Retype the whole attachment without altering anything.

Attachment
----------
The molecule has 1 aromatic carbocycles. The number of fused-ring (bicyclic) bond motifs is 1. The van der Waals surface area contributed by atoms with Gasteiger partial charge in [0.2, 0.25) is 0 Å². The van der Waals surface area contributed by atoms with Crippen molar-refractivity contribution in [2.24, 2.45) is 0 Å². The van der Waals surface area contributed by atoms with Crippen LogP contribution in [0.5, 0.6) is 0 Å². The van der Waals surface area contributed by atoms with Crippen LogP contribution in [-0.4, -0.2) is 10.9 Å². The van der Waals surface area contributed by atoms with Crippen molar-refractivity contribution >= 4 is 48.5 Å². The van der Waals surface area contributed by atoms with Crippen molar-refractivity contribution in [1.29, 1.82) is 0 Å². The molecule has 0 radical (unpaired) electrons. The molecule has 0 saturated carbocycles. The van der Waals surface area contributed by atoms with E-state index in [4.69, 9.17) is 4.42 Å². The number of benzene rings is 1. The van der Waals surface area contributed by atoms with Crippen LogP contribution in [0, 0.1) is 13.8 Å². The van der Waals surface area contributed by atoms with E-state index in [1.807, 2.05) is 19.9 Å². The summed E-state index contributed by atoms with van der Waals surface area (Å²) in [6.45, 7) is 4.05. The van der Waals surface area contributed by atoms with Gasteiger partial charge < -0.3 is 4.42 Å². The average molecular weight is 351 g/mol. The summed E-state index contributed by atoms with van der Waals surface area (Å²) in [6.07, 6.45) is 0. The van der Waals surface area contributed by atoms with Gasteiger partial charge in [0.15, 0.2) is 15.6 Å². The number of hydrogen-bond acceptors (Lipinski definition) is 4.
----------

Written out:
The molecule has 1 aromatic carbocycles. The number of fused-ring (bicyclic) bond motifs is 1. The van der Waals surface area contributed by atoms with Gasteiger partial charge in [0.2, 0.25) is 0 Å². The van der Waals surface area contributed by atoms with Crippen molar-refractivity contribution in [2.24, 2.45) is 0 Å². The van der Waals surface area contributed by atoms with Crippen LogP contribution in [0.5, 0.6) is 0 Å². The van der Waals surface area contributed by atoms with Crippen LogP contribution in [-0.4, -0.2) is 10.9 Å². The van der Waals surface area contributed by atoms with Crippen molar-refractivity contribution >= 4 is 48.5 Å². The van der Waals surface area contributed by atoms with Crippen molar-refractivity contribution in [1.29, 1.82) is 0 Å². The molecule has 0 radical (unpaired) electrons. The molecule has 0 saturated carbocycles. The van der Waals surface area contributed by atoms with E-state index in [4.69, 9.17) is 4.42 Å². The number of benzene rings is 1. The van der Waals surface area contributed by atoms with Crippen LogP contribution in [0, 0.1) is 13.8 Å². The van der Waals surface area contributed by atoms with E-state index in [1.807, 2.05) is 19.9 Å². The summed E-state index contributed by atoms with van der Waals surface area (Å²) in [6.45, 7) is 4.05. The van der Waals surface area contributed by atoms with Gasteiger partial charge < -0.3 is 4.42 Å². The average molecular weight is 351 g/mol. The summed E-state index contributed by atoms with van der Waals surface area (Å²) in [6.07, 6.45) is 0. The van der Waals surface area contributed by atoms with Gasteiger partial charge in [0.15, 0.2) is 15.6 Å². The number of hydrogen-bond acceptors (Lipinski definition) is 4.